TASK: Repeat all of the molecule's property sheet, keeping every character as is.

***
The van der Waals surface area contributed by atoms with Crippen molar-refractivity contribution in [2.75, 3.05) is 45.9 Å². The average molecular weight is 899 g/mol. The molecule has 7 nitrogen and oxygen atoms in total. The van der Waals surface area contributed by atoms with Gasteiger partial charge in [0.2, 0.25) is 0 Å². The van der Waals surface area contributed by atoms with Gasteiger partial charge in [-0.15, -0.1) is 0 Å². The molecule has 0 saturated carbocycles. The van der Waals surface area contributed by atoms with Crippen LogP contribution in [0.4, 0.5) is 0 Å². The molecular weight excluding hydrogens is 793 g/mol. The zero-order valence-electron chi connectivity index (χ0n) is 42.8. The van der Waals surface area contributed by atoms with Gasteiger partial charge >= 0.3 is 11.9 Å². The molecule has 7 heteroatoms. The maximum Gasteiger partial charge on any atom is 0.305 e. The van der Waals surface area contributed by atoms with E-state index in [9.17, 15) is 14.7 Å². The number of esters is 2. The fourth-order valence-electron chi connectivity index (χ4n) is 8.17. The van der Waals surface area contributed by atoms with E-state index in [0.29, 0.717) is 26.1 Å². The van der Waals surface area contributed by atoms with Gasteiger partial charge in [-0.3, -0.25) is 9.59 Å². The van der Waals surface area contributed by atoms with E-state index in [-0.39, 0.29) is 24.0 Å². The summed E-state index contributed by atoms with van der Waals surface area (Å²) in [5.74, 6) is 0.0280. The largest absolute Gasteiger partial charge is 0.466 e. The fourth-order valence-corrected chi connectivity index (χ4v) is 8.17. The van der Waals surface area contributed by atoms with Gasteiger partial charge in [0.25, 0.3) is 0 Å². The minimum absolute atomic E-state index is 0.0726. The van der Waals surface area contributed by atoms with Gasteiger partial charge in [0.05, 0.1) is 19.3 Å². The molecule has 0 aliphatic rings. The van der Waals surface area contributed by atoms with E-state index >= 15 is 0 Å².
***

The van der Waals surface area contributed by atoms with Crippen molar-refractivity contribution in [2.75, 3.05) is 45.9 Å². The average molecular weight is 899 g/mol. The molecule has 7 nitrogen and oxygen atoms in total. The van der Waals surface area contributed by atoms with Gasteiger partial charge in [0.2, 0.25) is 0 Å². The van der Waals surface area contributed by atoms with Gasteiger partial charge in [-0.15, -0.1) is 0 Å². The molecule has 0 saturated carbocycles. The van der Waals surface area contributed by atoms with Crippen LogP contribution in [0.4, 0.5) is 0 Å². The molecular weight excluding hydrogens is 793 g/mol. The zero-order valence-electron chi connectivity index (χ0n) is 42.8. The van der Waals surface area contributed by atoms with Gasteiger partial charge >= 0.3 is 11.9 Å². The molecule has 7 heteroatoms. The maximum Gasteiger partial charge on any atom is 0.305 e. The van der Waals surface area contributed by atoms with E-state index in [9.17, 15) is 14.7 Å². The number of esters is 2. The fourth-order valence-electron chi connectivity index (χ4n) is 8.17. The van der Waals surface area contributed by atoms with E-state index in [0.29, 0.717) is 26.1 Å². The van der Waals surface area contributed by atoms with Gasteiger partial charge in [-0.3, -0.25) is 9.59 Å². The van der Waals surface area contributed by atoms with E-state index in [-0.39, 0.29) is 24.0 Å². The summed E-state index contributed by atoms with van der Waals surface area (Å²) in [5.74, 6) is 0.0280. The largest absolute Gasteiger partial charge is 0.466 e. The fourth-order valence-corrected chi connectivity index (χ4v) is 8.17. The van der Waals surface area contributed by atoms with Gasteiger partial charge in [0.25, 0.3) is 0 Å². The minimum absolute atomic E-state index is 0.0726. The van der Waals surface area contributed by atoms with Gasteiger partial charge in [0.05, 0.1) is 19.3 Å². The molecule has 0 aliphatic rings. The van der Waals surface area contributed by atoms with E-state index >= 15 is 0 Å².